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Tanfield takes Snorkel

Tanfield has reached an agreement to acquire Snorkel, the St Joseph, Missouri based manufacturer of self propelled boom and scissor lifts, in a deal worth around $125 million. Which will comprise $95 million in cash, the granting of 1,535,662 shares in Tanfield, worth a further $5 million and the assumption of around $25 million in debt.

The cost is roughly seven times trailing 12 months earnings before interest and tax. Tanfield expect the acquisition to boost its 2008 revenues to almost £250 million almost double what it expects to achieve in 2007.

The £115 million in funds raised by Tanfield will be sufficient to cover the purchase price plus pay for the freehold of two Snorkel plants and fund the move of SEV electric vehicles into the North American market.

The purchase will transform Tanfield’s market position placing it in a position within reach of Skyjack, currently fourth place in self propelled aerial lift sales.
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Frank Scarborough, Al Havlin and Darren Kell in a hudle at this years ARA show in Atlanta

Snorkel built over 3,000 lifts last year while UpRight has been expanding at a very rapid pace and must be well on target to build 4,000 to 5,000 units this year.

Darren Kell said:“This is a transformational acquisition for Tanfield, significantly strengthening our position as a leading global manufacturer of aerial work platforms and commercial electric vehicles.

This acquisition is an excellent strategic and cultural fit with our existing UpRight Powered Access division.

The addition of manufacturing capability in the USA and Australasia, plus established sales networks in these territories, will create a Powered Access division with comprehensive global coverage.

There is very little overlap between the UpRight and Snorkel product ranges; presenting significant cross-selling opportunities in UpRight’s core territories of Europe and the Middle East and Snorkel’s core markets of North America and the Asia-Pacific region.

This fundraising will also provide Tanfield with the resources to establish Smith Electric Vehicles in North America, with a view to recreating the first-to-market success already enjoyed by Smith Electric Vehicles in the UK and mainland Europe.”

Vertikal Comment

Snorkel has been subject to a large number of overtures in the past year or two, as some companies sought to gain its boom lift range and reputation, while others were probably more interested in taking the company, which has made substantial comeback in recent years, out of the market.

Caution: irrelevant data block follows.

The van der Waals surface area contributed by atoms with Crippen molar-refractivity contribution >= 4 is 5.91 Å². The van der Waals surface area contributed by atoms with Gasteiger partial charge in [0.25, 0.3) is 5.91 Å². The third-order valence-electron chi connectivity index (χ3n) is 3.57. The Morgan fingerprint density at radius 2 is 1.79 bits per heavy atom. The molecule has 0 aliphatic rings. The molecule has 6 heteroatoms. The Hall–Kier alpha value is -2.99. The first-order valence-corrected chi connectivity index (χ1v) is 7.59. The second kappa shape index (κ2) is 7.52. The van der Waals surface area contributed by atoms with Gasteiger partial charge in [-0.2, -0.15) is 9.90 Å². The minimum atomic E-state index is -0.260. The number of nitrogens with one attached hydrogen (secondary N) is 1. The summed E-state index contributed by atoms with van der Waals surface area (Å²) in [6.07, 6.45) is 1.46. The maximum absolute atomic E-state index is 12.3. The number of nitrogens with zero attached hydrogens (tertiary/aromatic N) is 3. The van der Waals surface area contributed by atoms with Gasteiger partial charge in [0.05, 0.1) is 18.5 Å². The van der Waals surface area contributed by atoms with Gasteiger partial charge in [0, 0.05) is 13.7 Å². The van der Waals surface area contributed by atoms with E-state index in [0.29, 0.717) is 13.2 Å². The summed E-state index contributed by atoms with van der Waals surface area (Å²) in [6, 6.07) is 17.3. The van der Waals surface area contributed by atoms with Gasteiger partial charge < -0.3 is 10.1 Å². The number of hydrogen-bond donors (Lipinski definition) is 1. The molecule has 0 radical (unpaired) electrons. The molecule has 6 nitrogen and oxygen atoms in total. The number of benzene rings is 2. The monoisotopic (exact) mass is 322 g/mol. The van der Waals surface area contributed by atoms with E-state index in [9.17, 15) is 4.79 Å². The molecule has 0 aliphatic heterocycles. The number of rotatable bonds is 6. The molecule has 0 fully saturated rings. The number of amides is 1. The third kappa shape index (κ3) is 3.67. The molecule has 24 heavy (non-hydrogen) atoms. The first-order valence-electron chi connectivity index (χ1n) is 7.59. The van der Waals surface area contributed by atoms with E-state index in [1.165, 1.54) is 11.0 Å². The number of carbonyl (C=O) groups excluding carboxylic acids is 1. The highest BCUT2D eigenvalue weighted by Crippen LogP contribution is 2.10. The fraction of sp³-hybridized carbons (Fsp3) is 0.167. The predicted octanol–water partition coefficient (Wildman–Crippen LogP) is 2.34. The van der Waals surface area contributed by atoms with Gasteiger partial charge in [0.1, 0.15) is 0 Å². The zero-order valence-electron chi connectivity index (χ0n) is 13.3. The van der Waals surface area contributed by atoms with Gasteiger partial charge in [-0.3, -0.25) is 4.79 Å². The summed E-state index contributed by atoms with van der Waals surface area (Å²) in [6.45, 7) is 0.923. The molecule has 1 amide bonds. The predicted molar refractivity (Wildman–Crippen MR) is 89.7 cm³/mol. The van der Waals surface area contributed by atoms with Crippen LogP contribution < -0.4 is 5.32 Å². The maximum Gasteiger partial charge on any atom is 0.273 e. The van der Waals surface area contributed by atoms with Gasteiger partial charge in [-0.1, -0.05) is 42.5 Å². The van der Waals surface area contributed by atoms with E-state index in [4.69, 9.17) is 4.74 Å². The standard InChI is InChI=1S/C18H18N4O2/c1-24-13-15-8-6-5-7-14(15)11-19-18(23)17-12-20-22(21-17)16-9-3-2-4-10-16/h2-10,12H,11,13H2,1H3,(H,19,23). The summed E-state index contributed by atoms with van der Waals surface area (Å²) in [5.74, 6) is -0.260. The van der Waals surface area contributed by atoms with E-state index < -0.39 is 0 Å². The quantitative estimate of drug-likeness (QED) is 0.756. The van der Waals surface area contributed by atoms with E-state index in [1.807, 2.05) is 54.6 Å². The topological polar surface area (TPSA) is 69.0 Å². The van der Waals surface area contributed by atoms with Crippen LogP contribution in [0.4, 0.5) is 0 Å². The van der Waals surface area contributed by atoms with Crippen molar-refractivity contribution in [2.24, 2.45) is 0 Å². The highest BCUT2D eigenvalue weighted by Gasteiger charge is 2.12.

Clearly Darren Kell and his team have managed to put together the right package that finally persuaded Al Havlin and his co-investors to part with the business that has grown way beyond their wildest dreams.

They bought the virtually closed business from Omniquip with the idea of using up the remaining production parts inventory, selling off the finished goods in stock, taking a short term profit and moving on.

They did not bank on the reputation and the goodwill among Snorkel customers, which combined with the inspired hiring of some key managers and an improving market, soon lead to the creation of a highly profitable business.

The challenge now will be how to handle the two businesses. On the one side there is a strong argument to merge Snorkel and UpRight, creating a strong full line producer which will have a decent shot at becoming the fourth or even third largest self propelled lift producer.

While on the other side with two powerful brands there is a case to operate the two businesses semi-independently with Snorkel selling UpRight scissors as Snorkel and UpRight selling the Snorkel booms under its own label.

Allowing either brand to die would throw away a mass of very tangible goodwill. Creating an UpRight-Snorkel brand could screw them both up. The strategy will need some careful consideration.

We understand that Snorkel's chief executive Frank Scarbourough and his team are positive about the acquisiton and the potential that the combined business offers.

In the meantime you can be certain that there will be groans from boardrooms from Pennsylvania and Ontario to central France.